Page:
Among the factors that went against the Congress in the north-west area on the border of Majha region of Punjab were: lack of development in the border areas, illegal colonisation of the urban peripheries, inability of the government to check rampant drug addiction among the youth who are mostly unemployed or unemployable due to poor educational facilities, and rebel factions. The SAD-BJP alliance received the support of the farmers in the border region of Gurdaspur, Amritsar, and Firozepur districts. The farmers in the once militancyinfested region have been asking for easy access to their land for cultivation that falls beyond the fencing besides the resumption of monetary compensation that was stopped by the Congress government. The SAD-BJP alliance not only promised the monetary compensation to the aggrieved farmers but also agreed to give proprietary rights to the farmers who have been tilling the government land at subsidised cost. The alliance also received the support of 20 lakh members of the Rai Sikh community, mostly borderland farmers on the promise of trying to get them scheduled caste (SC) status. The candidature of Navjot Singh Sidhu from the Lok Sabha seat of Amritsar on a BJP ticket enabled the combine to garner its complementary support bases in the region.

From the Doaba region, the Congress could win only three out of 26 seats contested whereas the SAD-BJP won 20 out of 25 seats contested. In Jalandhar district that has a large dalit population in the rural belt, the combine won nine out of 10 seats in a reversal of the outcome in the 2002 elections. In the recent elections especially in 1997, the BSP had succeeded in weaning away the dalit votes at the cost of the Congress. This time, however, despite the poor performance of BSP, Congress fared badly. One reason for the success of the SAD in six constituencies was the recent attempt by it to draft support among the dalit Sikhs by including their representatives in the reconstituted political affairs committee and also by giving tickets to them this time in large numbers. Through

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Economic and Political Weekly June 2, 2007

its Kirti Samaj Wing, the SAD also mobilised the other backward castes (OBCs). The sizeable migrant farm labourers, though mostly dalits, voted in favour of Akalis under the influence of their Jat Sikh landlords in the constituencies like Ludhiana (rural). The BJP gained victories in the Hindu-dominated urban constituencies at the cost of the Congress.

The Big Picture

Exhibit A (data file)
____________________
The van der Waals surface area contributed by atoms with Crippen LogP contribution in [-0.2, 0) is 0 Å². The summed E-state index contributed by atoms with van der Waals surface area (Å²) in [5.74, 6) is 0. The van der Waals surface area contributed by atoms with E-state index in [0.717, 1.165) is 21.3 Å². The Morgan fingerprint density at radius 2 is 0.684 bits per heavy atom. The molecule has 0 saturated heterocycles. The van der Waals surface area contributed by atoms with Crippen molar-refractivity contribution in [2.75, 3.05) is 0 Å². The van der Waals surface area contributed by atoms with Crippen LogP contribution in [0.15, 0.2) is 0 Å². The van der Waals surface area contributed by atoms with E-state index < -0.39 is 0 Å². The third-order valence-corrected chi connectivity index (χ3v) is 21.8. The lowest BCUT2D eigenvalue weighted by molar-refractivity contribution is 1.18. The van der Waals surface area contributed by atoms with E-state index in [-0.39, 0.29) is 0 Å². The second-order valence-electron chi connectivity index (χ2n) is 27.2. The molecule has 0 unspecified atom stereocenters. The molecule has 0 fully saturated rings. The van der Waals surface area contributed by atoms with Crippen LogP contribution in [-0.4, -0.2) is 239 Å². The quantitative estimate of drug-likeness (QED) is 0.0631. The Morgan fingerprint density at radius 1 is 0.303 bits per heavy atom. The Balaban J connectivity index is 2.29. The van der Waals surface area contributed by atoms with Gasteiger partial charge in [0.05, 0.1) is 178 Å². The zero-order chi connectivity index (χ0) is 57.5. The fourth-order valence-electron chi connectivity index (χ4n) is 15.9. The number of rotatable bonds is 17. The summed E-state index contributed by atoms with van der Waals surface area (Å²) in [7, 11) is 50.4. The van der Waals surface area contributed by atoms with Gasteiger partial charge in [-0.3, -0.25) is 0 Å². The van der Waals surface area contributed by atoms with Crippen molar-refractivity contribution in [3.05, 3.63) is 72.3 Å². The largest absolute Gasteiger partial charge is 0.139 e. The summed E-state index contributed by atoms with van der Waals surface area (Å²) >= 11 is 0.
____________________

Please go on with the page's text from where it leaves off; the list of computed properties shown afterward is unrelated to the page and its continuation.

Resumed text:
What went against the Congress besides the all-important anti-incumbency factor?4 Among the factors that explain the overall Congress loss, the most decisive was the apparent shift in the urban votes comprising of a sizeable number of Hindus, mostly upper caste that led to unprecedented success of the BJP in the urban/semi-urban constituencies like Jalandhar and Ludhiana. The alienation was attributed to the pro-Jat Sikh image of the Amrinder Singh government and also his attempt to dabble in gurdwara politics, something the Congress never did so openly in the past. Third, the lacklustre performance of the government led by a chief minister who remained a remote figure even for his own party men, surrounded by his loyalists that included highly controversial bureaucrats. After coming to power on an anti-corruption and good governance plank, the government launched an offensive against the Badals, completely forgetting about governance. It was also stymied by internal bickering between the groups led by Amrinder Singh and Rajinder Kaur Bhattal. It was only after the debacle in the last Lok Sabha elections that there was some serious attempt to bring forth private investmentinduced development on the agenda. For the purpose, special economic zones were proposed, most significantly in greater Mohali on the pattern of Chandigarh. The move, however, backfired as the government was accused of entering into shady business deals with big business houses to the detriment of the farmers whose lands were appropriated for the purpose without paying adequate compensation at a time when real estate prices skyrocketed. The government also failed to live up to its “pro-common man” image in the form of the high-handedness of the police against the agitating unemployed teachers, students, doctors and farmers. In the media campaign the SAD-BJP effectively used photographs showing police excesses even against women protesters. Refusal of the government to take action against the erring officials aroused popular anger. Fourth, the failure of Congress in adding to the power generation capacity during the last five years made it unpopular among the farmers critically dependent on mechanised irrigation. The non-completion of the projects like Ranjit Sagar Dam was highlighted. Underlining their pro-farmer image, they proposed to set up 600 mega watts thermal plant at Goindwal Sahib and Shahpur Kandi Project. Fifth, the recent increase in the prices of essential commodities also hit the Congress badly, as being the party ruling both at the centre and the state it could not escape the responsibility. Sixth, wrong decisions regarding the distribution of tickets also cost the Congress as many sitting ministers and MLAs lost their seats.5After initially promising to drop the non-performing sitting MLAs Congress finally gave tickets to only 32 new faces. This was primarily to check the dissident activities within the party that had cost it heavily in 2004. However, the internal bickering continued as this time it was the rivalry between Sahamsher Singh Dullo, belonging to the late Beant Singh group and Amrinder Singh that played havoc with the concerted effort of the party’s top leadership including Sonia Gandhi and Manmohan Singh, to retain power in this crucial border state. Jagmeet Singh Brar lately joined by Bir Davinder Singh, both CWC members, was another long-standing crusader against the leadership of Amrinder Singh.